Those are a few interesting nuggets sprinkled through the S-1 that makes me want to look into this company once it goes public. What are your thoughts on Levi's as an investment?
Moser: You and I look at the use of proceeds immediately when we go through S-1s. It's nice to see that they don't need the money to pay down debt. They have about $1 billion in debt on the balance sheet, but it's easily serviceable from the operating earnings that they're bringing in, it seems. There's a lot of nostalgia there that makes me want to take a closer look, just because I've known the brand for so long. I fall back to the lessons learned in retail investments, and again, I have to remember to check myself before getting too attached. But, it's one that I would like to learn more about, at least, and see what the strategy is going forward. It's a brand that still resonates not only very well here domestically, but clearly globally. They're pushing a lot of revenue through that model every year, and I think it is the type of company that is adopting very well in a direct-to-consumer world. So, yeah, we'll be watching that one, certainly, as it comes out. It will be yet another opportunity out there for investors to consider.
I want to read an email today that we got from a listener. Before I do that, I wanted to also make a note here. A lot of folks out there may note that today, Target earnings came out. We're not talking about Target today on this show. Clearly, it's in our purview, but you can get that information over on Market Foolery today, so just go to that podcast app you have on your phone, click on today's episode of Market Foolery, and let Chris Hill and Abi Malin tell you all about the good, the bad, and the ugly of Target's quarter.
Going to read an email here really quick from Ben Hargis. I had to read this on today's show because it goes back to a show that you and I did recently, Asit. Ben says, "Hi, Industry Focus team. I just listened to the Beyond Meat episode. I'm a little behind. I thought it was very interesting. I can imagine increasing demand for this kind of food in the near future. I'm sure I'm not the first one to think of this, but it seems like the protein producers might be a good way to invest in plant-based food products since any company like Beyond Meat will depend on them. Anyway, thanks for the good work you guys do. I discovered Motley Fool podcasts about four years ago, joined Stock Advisor and Rule Breakers about three years ago, and it's changed the way I approach investing and company research." He says here, Asit, "As an example, I can't believe I'm thinking about pea protein producers. Keep it up. Thanks, Ben Hargis."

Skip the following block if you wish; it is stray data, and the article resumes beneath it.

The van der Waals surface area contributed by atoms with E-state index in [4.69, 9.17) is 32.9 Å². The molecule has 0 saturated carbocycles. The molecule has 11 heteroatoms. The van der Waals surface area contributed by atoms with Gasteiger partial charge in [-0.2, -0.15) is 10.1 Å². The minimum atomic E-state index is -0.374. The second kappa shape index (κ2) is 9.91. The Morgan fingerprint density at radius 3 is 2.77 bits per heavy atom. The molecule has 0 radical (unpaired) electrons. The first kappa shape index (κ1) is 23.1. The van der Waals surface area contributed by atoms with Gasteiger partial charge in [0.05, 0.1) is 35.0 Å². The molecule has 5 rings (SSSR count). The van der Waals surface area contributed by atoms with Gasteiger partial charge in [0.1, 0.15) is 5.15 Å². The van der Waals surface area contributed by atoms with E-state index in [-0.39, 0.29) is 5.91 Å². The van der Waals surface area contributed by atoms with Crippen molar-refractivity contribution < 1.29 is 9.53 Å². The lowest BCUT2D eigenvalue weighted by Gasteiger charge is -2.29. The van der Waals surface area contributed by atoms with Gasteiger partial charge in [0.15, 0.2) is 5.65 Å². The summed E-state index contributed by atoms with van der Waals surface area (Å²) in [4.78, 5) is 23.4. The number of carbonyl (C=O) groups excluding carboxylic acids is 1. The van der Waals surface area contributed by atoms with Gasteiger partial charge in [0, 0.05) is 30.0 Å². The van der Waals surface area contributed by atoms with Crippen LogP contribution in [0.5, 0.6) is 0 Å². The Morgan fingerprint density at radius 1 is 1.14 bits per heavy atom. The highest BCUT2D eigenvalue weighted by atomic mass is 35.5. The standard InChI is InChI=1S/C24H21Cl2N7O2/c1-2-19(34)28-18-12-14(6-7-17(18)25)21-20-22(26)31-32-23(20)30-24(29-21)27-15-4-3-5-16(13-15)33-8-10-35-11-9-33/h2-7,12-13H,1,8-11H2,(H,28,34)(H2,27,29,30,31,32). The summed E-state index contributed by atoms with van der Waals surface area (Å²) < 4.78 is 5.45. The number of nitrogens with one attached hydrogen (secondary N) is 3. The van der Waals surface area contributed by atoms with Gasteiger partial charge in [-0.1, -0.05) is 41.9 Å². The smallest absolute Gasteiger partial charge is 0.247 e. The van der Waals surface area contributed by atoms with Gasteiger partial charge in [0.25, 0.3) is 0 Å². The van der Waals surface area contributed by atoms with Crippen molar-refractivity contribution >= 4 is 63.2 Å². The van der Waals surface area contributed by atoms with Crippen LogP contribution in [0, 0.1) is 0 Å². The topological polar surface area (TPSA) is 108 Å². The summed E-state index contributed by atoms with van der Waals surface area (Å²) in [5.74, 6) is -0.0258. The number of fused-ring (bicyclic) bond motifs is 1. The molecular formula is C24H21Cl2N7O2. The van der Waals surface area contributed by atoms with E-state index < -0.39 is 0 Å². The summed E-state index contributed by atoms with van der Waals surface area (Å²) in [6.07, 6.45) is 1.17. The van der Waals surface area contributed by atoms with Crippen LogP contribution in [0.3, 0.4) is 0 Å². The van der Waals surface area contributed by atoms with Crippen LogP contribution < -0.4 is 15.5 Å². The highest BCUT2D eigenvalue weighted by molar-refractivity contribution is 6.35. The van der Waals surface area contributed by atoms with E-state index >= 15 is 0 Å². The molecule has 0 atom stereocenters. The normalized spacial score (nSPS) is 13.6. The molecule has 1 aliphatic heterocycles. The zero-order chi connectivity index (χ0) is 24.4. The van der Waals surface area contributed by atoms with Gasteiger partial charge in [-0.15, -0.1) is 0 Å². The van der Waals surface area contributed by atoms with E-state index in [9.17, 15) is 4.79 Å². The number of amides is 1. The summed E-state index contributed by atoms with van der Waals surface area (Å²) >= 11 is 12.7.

Ben, thanks so much for the email! Asit and I had a lot of fun doing that show. I'm glad to know that we are having such an impact on the way you do your research. It's a great point! One investing idea can breed so many new ones. You think about all of the companies that are involved with that value chain, all sorts of opportunities upstream and downstream. Keep up the great work, man, and thanks for listening!
OK, Asit, we want to wrap this week up here giving our listeners a couple of stocks to keep their eyes on. What's one stock you've got your eye on these days?
Sharma: I'm looking closely at Wayfair. I just added that to my Motley Fool Caps collection. If you're not familiar with the Caps, it's an online stock investing game. Check it out! It's a really great way to learn. People like Jason, knowledgeable people who you respect, will put pitches, and you can see why a person wants to buy a particular stock, or why they think it's a thumbs-down, might go down versus the S&P. I love playing Caps, and I added Wayfair. This is the online retailing furniture company. Longtime listeners may remember, we talked about this on a show, feels like a couple of years ago now. What an interesting concept it is. Wayfair is trying to basically compete against companies like Amazon, but just in the furniture market for now. It's doing so by going after as much market share as it can.
Here's my pitch. I really like Wayfair, even after recent earnings, the stock has shot up to all-time highs. It's expanding its European logistics network and concentrating on Germany. Now, you won't see many companies do this. When you hear CEOs talk about global expansion, they're like, "We're going in China! We're going in Europe! We're going in Africa! And yeah, we're going into Latin America, folks!" I really like Wayfair's approach. They are concentrating on Germany, which has a total addressable market that's even bigger than Canada, which is the second market the company entered. They're developing a true platform for sellers, furniture wholesalers and manufacturers, which actually gives data back to the sellers and lets them know which pieces consumers preferred.